The spread of French Protestantism ultimately brought civil war. In 1562, the Edict of January guaranteed Huguenots, French Protestants, the right to worship in specified cities. In essence, the French monarchy tried to partition France. Both Catholics and Protestants violated the agreement. In March, 1562, a French nobleman attacked a Huguenot congregation claiming they were outside their boundaries. Confrontation and conflict followed. Over a nine year period the groups fought at least three different times.

In 1598, Henry IV of France issued the Edict of Nantes officially recognizing French Protestantism. The edict provided for liberty of conscience and the freedom of worship where churches were already established. The monarchy guaranteed Protestants full civil rights and special courts, with Huguenot judges, to settle disputes raised by the edict. Furthermore, the crown gave control of 100 fortified cities to the Huguenots, each with their own semi-autonomous governments. These cities were a constant "burr" in the side of the government.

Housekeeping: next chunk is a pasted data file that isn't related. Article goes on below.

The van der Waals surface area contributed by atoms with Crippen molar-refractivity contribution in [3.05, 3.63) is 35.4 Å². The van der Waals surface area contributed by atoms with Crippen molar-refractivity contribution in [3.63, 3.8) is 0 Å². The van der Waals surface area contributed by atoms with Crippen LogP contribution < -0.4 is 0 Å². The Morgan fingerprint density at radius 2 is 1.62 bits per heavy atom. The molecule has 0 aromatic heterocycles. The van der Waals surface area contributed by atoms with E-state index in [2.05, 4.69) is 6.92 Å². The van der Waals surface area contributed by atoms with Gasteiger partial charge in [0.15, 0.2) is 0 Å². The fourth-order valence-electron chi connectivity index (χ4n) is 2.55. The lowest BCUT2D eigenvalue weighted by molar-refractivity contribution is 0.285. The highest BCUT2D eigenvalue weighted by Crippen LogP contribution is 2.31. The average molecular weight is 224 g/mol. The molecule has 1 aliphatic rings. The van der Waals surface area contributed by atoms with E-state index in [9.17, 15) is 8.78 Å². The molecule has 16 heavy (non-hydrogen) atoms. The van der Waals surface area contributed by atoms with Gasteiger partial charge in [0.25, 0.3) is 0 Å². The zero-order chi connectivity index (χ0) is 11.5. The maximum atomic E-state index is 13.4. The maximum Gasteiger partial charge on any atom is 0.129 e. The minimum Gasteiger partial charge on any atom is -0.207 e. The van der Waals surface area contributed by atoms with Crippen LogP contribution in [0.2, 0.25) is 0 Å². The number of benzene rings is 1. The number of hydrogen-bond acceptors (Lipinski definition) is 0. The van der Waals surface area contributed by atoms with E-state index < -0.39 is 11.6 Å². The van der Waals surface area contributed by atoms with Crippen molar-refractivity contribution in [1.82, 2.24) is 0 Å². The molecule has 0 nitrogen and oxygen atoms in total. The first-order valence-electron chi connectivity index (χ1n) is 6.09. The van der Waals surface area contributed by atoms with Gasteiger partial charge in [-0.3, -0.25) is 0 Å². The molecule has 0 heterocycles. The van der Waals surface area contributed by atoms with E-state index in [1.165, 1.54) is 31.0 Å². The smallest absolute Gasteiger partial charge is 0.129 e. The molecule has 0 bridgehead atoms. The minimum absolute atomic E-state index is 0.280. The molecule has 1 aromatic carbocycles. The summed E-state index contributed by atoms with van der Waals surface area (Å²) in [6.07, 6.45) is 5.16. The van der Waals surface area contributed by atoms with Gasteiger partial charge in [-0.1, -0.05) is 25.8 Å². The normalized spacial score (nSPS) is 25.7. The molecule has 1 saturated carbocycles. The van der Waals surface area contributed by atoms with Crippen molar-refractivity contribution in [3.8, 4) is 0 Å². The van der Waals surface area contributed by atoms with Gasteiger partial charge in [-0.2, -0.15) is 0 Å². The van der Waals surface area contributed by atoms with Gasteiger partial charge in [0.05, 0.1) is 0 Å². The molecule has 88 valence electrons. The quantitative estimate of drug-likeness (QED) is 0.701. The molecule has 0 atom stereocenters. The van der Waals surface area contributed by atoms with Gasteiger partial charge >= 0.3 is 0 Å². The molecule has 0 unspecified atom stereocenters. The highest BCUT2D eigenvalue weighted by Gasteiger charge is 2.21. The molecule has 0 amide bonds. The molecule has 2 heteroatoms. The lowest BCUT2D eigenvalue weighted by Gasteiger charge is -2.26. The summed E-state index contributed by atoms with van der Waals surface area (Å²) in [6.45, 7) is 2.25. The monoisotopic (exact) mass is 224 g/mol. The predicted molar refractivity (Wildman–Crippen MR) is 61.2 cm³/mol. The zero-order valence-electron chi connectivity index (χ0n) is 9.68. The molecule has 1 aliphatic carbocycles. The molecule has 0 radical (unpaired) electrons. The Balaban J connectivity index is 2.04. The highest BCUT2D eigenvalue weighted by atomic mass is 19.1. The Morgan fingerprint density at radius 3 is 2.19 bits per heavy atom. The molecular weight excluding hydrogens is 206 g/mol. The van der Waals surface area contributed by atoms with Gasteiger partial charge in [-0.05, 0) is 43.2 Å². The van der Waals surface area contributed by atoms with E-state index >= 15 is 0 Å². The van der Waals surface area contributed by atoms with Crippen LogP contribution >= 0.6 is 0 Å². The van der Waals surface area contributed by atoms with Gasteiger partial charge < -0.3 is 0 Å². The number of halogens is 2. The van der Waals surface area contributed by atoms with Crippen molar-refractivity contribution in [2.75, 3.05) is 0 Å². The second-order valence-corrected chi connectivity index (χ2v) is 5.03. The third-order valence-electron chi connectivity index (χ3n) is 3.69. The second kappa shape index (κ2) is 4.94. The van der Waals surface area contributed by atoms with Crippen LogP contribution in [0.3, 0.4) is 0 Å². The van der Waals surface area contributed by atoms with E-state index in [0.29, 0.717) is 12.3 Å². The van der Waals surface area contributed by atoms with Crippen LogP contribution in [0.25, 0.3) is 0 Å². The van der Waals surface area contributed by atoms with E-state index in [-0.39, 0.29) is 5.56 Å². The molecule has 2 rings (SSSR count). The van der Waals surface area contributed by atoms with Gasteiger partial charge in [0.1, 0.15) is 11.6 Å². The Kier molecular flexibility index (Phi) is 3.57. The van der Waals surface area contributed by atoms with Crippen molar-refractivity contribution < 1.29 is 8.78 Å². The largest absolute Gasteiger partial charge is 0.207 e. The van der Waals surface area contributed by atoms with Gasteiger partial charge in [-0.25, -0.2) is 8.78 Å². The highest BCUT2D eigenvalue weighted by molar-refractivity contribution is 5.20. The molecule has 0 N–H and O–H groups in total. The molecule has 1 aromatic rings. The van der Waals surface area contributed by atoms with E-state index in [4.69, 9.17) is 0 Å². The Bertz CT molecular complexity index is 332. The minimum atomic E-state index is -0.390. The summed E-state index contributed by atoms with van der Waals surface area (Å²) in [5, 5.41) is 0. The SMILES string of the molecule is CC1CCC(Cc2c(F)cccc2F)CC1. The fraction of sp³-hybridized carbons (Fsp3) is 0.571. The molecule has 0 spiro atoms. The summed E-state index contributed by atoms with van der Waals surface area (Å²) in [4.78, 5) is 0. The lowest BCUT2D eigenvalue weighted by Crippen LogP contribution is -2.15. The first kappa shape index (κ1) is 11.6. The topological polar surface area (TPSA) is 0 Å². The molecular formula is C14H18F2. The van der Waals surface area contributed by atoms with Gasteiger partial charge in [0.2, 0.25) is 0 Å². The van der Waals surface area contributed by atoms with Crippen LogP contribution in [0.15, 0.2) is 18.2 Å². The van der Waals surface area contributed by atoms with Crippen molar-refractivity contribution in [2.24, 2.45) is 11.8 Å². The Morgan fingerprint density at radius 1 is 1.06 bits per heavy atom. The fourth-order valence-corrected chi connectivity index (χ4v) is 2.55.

In the early 1600s, the monarchy renewed efforts to present a unified front. Cardinal Richelieu, acting as one of the king's ministers, saw the French Protestants as a state within a state and a menace to the crown. Richelieu determined to force the Protestants to complete royal submission. During the Third Huguenot War (1626-1629), French forces besieged the Huguenot city of La Rochelle. The fall of La Rochelle, the Protestant's strongest city, brought all of them into line. La Rochelle stood on a harbor where the English could supply the city as long as the harbor remained open. The king's forces sank ships in the harbor's mouth and then surrounded the city. When La Rochelle surrendered, the king and Richelieu entered with a show of force. Following them came food trains and other essential supplies. The king guaranteed the Edict of Nantes but ordered the destruction of all fortifications. For some time after that, Huguenot tolerance depended on royal good will.